enforcement is a smoke screen, because we all understand
law enforcement, policemen, courts, this is something we
see everyday in our life. And it's an important element,
I'm not suggesting it's not relevant but it is a
protective shield for what goes on behind that. Countries
like France and the United States, as you well know, are
active. So at the OECD meeting at least half the people
round the table understand that - not everybody but half
of them do. And no solution will be acceptable unless it
keeps that in balance as well.
In principle we want the government to protect us from
terrorism and drug dealers, paedophilia or whatever
bothers you today. And I think you can put a package
around those interets - some of which you understand -
some of which you don't. But you can identify them as
something which is the public good as against the private
good, and all we're trying to do is keep the public and
private interest in balance. That's the new concept - the
new paradigm. The old methods of control did not
recognize that. The old methods put the government, the
public interets first. So there isn't a private interest.
The Private citizen doesn't need crypto - that's been
proved. Telephone calls or transactions across the
Internet , these are private interests where security is
Something which doesn't show through in the OECD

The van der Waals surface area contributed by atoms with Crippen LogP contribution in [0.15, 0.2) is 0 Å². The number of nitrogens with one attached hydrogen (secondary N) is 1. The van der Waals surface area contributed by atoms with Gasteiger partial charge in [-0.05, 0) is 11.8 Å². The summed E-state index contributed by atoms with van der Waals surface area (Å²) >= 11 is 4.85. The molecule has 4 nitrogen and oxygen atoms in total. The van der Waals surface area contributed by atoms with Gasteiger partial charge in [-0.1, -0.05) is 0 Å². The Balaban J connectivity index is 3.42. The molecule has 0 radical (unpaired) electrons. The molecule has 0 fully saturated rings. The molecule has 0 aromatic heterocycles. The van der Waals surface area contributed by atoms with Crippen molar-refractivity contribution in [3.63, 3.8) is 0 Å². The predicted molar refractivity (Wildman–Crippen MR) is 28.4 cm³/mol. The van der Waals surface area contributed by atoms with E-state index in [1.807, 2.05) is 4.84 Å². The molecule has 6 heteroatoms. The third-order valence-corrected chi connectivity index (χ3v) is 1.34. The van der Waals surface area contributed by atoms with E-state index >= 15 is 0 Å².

guidelines yet which is very important from the
Commisions' point of view is the fact that cryptography
has these two dimensions - the integrity of messages and
the overwhelming business requirement for integrity. We
should not let this political debate damage the real
benefits that come to public and private communication
through use of digital signature - that the magic bullet
- the signature. It will benefit society a great deal. It
will transform us to the information society.
Do you think it will help government to act on
confidentiality, the fact that digital signatures are
useful for everybody ?
-A good French approach to these affaires is to go in
easy steps - we don't have to do everything at once. Many
people have argued that we should have got rid of he
digital signature problem. Have all that sorted out,
before we moved on to the confidentiality problem.
Regrettably it's too late in the day. The confidentiality
problem is the one that has been raised as the big